School trip to Munda Wanga

The last day before Easter holiday Canaan Nursery and Primary school set off for a day at Munda Wanga. We arrived a bit later than planned, and startet by finding a nice picnic spot in the lovely garden. After lunch we headed off to see the animals. We found different antelopes, crocodiles, zebras, monkeys and lots of other animals. The lions were particularly popular amongst the kids. Before going home there was also time for a quick dip in the swimming pool for some of the children. By the time we reached home it was already dark - all in all a nice day out and about!


Letter from Hazel Nanyangwe to the Project

Dear Sir/Madam

I would like to show my gratitude to Anglican Children's Project for the job well done on ensuring better conditions of children.

Read more: Letter from Hazel

Time Out!

Friday October 12th it was once again time for a school trip with the Canaan school. The children really enjoyed going swimming last year, so once again we headed for the pools. The older students all want to learn how to swim, but its not easy in a crowded pool! The day was a great success even if they still need some more practice to really know how to swim.... Just check out some of the pictures!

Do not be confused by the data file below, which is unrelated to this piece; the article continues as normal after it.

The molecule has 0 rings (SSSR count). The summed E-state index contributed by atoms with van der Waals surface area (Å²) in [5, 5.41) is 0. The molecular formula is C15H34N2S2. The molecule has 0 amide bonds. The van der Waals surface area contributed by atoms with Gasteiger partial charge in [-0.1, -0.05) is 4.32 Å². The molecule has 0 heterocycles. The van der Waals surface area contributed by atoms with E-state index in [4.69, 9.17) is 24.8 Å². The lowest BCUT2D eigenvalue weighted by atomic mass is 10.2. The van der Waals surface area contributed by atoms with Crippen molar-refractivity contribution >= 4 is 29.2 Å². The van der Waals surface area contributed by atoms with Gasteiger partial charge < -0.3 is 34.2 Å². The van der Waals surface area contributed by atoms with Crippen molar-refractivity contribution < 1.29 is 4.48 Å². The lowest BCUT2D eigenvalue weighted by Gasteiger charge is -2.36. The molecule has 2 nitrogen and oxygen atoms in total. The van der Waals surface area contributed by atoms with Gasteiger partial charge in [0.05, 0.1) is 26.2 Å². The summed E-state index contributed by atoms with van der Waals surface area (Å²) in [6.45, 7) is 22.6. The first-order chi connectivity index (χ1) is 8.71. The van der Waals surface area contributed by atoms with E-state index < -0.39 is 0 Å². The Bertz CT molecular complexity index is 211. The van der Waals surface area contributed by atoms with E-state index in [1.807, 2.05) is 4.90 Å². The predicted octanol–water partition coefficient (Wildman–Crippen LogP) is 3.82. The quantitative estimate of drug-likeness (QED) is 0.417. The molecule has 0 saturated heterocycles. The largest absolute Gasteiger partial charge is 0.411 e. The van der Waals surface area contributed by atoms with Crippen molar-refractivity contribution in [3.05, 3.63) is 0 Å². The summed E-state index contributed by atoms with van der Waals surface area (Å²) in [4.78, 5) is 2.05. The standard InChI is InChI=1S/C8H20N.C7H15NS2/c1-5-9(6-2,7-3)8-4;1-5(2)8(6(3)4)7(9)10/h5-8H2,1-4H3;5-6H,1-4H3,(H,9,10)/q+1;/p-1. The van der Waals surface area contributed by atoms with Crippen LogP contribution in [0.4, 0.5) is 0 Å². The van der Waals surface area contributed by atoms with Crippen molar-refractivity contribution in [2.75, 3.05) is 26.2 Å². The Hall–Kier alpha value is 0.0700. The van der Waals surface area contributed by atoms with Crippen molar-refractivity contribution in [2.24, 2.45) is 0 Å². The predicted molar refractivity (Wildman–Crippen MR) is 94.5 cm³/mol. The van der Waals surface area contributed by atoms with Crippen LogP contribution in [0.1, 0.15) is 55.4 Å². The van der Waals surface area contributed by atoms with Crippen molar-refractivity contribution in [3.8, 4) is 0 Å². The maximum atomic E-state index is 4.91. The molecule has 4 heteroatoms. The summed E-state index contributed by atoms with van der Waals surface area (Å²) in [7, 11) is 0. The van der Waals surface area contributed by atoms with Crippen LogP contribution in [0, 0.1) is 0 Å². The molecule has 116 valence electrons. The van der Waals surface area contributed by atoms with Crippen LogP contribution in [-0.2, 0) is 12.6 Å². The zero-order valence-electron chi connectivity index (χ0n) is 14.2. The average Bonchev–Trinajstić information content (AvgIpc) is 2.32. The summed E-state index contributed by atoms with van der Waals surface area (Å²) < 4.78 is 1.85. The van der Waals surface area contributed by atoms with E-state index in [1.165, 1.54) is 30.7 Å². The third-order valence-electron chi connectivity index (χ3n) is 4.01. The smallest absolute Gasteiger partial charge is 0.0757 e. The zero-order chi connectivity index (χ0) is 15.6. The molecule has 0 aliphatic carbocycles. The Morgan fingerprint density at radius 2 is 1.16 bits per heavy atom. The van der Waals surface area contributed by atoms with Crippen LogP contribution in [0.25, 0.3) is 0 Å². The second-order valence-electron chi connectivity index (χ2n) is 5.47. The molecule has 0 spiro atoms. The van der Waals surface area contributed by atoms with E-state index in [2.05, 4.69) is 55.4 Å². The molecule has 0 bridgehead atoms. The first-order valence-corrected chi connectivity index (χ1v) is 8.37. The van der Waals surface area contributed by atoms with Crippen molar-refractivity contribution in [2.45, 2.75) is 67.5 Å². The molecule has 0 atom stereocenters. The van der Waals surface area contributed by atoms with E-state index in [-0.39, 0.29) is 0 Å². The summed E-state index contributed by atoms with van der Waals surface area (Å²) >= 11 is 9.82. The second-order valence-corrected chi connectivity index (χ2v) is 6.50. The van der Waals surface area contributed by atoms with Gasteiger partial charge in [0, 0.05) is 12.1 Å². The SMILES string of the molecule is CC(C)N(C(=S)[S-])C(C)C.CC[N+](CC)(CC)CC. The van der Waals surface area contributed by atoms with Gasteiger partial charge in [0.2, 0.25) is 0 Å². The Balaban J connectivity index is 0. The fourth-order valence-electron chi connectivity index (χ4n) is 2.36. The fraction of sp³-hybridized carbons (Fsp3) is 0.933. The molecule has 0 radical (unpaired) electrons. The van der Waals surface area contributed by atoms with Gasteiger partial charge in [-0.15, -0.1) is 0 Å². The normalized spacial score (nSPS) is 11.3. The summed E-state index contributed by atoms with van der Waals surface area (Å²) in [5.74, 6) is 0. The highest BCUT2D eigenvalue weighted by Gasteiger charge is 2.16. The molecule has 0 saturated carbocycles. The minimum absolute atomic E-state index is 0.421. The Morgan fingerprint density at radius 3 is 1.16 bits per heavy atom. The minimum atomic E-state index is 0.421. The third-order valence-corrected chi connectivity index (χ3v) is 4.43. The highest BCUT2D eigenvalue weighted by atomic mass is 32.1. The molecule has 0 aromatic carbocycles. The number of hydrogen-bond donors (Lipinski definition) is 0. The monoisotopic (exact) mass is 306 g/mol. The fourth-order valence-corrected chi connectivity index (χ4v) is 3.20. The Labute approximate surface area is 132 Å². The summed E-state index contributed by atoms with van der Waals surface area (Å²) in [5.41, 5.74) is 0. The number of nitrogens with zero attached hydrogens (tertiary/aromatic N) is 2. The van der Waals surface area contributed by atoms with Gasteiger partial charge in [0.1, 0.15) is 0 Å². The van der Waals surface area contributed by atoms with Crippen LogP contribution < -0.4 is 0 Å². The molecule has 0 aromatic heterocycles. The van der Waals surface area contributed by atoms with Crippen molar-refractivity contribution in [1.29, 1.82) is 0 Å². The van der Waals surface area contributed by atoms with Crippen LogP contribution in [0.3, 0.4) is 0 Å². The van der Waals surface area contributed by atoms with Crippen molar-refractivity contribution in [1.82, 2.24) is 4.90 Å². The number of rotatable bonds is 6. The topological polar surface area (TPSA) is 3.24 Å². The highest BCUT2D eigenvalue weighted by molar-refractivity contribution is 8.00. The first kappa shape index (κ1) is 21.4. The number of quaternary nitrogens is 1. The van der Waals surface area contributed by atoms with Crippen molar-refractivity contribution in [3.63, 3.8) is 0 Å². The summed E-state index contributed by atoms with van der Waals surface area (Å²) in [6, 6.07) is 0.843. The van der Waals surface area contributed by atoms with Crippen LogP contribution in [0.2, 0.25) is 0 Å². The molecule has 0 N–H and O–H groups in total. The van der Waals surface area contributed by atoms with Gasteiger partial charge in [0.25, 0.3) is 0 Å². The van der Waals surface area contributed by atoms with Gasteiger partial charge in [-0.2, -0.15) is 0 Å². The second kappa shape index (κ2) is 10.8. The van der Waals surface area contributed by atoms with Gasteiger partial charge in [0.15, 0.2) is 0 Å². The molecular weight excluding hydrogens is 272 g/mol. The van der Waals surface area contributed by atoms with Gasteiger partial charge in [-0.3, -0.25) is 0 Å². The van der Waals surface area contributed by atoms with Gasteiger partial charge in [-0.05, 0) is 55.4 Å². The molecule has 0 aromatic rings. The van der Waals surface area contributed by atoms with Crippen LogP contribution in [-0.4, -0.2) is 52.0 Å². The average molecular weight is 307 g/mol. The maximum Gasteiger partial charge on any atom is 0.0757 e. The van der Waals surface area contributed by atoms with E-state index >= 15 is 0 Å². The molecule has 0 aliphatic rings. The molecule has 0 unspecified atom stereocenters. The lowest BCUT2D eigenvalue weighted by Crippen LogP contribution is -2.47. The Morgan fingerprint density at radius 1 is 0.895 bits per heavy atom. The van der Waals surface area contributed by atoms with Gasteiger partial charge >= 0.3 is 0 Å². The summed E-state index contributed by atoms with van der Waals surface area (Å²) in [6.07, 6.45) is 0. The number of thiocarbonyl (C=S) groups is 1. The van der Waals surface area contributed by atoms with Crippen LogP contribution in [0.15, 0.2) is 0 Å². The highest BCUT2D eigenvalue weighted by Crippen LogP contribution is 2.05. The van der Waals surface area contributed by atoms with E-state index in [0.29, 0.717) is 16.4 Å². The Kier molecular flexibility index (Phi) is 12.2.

Canaan Nursery and Primary School

Inger Gretland interviews the Head Teacher


Our school opened in January 2011 with only five students and today there are 130 children from nursery to grade 7.

Our students are a mix of orphaned and vulnerable children (OVCs) and children of members of the church. This helps to integrate the OVCs into a normal school environment. The school has a psychosocial counsellor who works in the communities to identify and assess children and families prior to intake. After being accepted for the school the counsellor also offers follow-up for the guardians and students. 

Read more: Canaan School

News from Luangwa District (Feira)

by Father Katete

I have just spent a few days here on mission. Luangwa District is situated at the Confluence of the great Zambezi River and Luangwa River. It is about 130km away from Lusaka, it boarders Mozambique on the eastern side and Zimbabwe on the Southern side.

The main source of income for the people in this area is fishing. People start fishing at a very tender age. This contributes to an increase in child labour – a vice that robs them of their future. Girls here are forced into early marriages.

Read more: News from Luangwa

  

 

 

 

Time Out in and around the pool!  

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On our Way!